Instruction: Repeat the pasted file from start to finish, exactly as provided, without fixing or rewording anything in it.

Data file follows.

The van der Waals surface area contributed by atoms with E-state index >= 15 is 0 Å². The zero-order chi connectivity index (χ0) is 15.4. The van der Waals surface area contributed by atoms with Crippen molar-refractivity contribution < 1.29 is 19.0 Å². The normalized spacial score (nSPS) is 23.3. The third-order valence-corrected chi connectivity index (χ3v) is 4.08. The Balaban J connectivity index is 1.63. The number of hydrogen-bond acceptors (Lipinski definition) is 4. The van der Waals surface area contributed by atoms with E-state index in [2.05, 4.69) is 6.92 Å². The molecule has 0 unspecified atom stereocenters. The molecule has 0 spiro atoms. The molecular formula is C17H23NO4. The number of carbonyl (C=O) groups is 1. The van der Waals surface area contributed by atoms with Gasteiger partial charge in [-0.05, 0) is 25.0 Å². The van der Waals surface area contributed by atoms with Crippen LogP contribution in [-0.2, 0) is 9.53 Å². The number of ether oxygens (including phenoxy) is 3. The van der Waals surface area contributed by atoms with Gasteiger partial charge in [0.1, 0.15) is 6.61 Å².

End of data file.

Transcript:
The van der Waals surface area contributed by atoms with E-state index >= 15 is 0 Å². The zero-order chi connectivity index (χ0) is 15.4. The van der Waals surface area contributed by atoms with Crippen molar-refractivity contribution < 1.29 is 19.0 Å². The normalized spacial score (nSPS) is 23.3. The third-order valence-corrected chi connectivity index (χ3v) is 4.08. The Balaban J connectivity index is 1.63. The number of hydrogen-bond acceptors (Lipinski definition) is 4. The van der Waals surface area contributed by atoms with E-state index in [2.05, 4.69) is 6.92 Å². The molecule has 0 unspecified atom stereocenters. The molecule has 0 spiro atoms. The molecular formula is C17H23NO4. The number of carbonyl (C=O) groups is 1. The van der Waals surface area contributed by atoms with Gasteiger partial charge in [-0.05, 0) is 25.0 Å². The van der Waals surface area contributed by atoms with Crippen LogP contribution in [-0.2, 0) is 9.53 Å². The number of ether oxygens (including phenoxy) is 3. The van der Waals surface area contributed by atoms with Gasteiger partial charge in [0.1, 0.15) is 6.61 Å².